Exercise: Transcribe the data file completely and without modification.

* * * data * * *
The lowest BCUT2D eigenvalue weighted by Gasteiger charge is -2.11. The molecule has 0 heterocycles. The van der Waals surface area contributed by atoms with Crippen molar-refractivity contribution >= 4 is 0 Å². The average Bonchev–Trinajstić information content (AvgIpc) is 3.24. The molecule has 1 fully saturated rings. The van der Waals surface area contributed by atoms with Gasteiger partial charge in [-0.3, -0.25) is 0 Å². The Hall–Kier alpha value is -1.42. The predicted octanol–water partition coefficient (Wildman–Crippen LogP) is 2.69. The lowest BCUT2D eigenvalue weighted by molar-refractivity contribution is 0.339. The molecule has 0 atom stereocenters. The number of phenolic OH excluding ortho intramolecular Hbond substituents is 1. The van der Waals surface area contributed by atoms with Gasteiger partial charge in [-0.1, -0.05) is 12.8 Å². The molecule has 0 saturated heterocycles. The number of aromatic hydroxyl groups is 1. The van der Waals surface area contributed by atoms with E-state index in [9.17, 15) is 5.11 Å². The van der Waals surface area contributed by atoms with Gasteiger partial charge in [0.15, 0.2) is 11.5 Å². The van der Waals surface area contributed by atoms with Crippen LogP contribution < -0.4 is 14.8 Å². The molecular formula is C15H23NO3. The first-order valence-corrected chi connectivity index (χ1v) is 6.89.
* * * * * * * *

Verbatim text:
The lowest BCUT2D eigenvalue weighted by Gasteiger charge is -2.11. The molecule has 0 heterocycles. The van der Waals surface area contributed by atoms with Crippen molar-refractivity contribution >= 4 is 0 Å². The average Bonchev–Trinajstić information content (AvgIpc) is 3.24. The molecule has 1 fully saturated rings. The van der Waals surface area contributed by atoms with Gasteiger partial charge in [-0.3, -0.25) is 0 Å². The Hall–Kier alpha value is -1.42. The predicted octanol–water partition coefficient (Wildman–Crippen LogP) is 2.69. The lowest BCUT2D eigenvalue weighted by molar-refractivity contribution is 0.339. The molecule has 0 atom stereocenters. The number of phenolic OH excluding ortho intramolecular Hbond substituents is 1. The van der Waals surface area contributed by atoms with Gasteiger partial charge in [-0.1, -0.05) is 12.8 Å². The molecule has 0 saturated heterocycles. The number of aromatic hydroxyl groups is 1. The van der Waals surface area contributed by atoms with E-state index in [9.17, 15) is 5.11 Å². The van der Waals surface area contributed by atoms with Gasteiger partial charge in [0.15, 0.2) is 11.5 Å². The van der Waals surface area contributed by atoms with Crippen LogP contribution < -0.4 is 14.8 Å². The molecular formula is C15H23NO3. The first-order valence-corrected chi connectivity index (χ1v) is 6.89.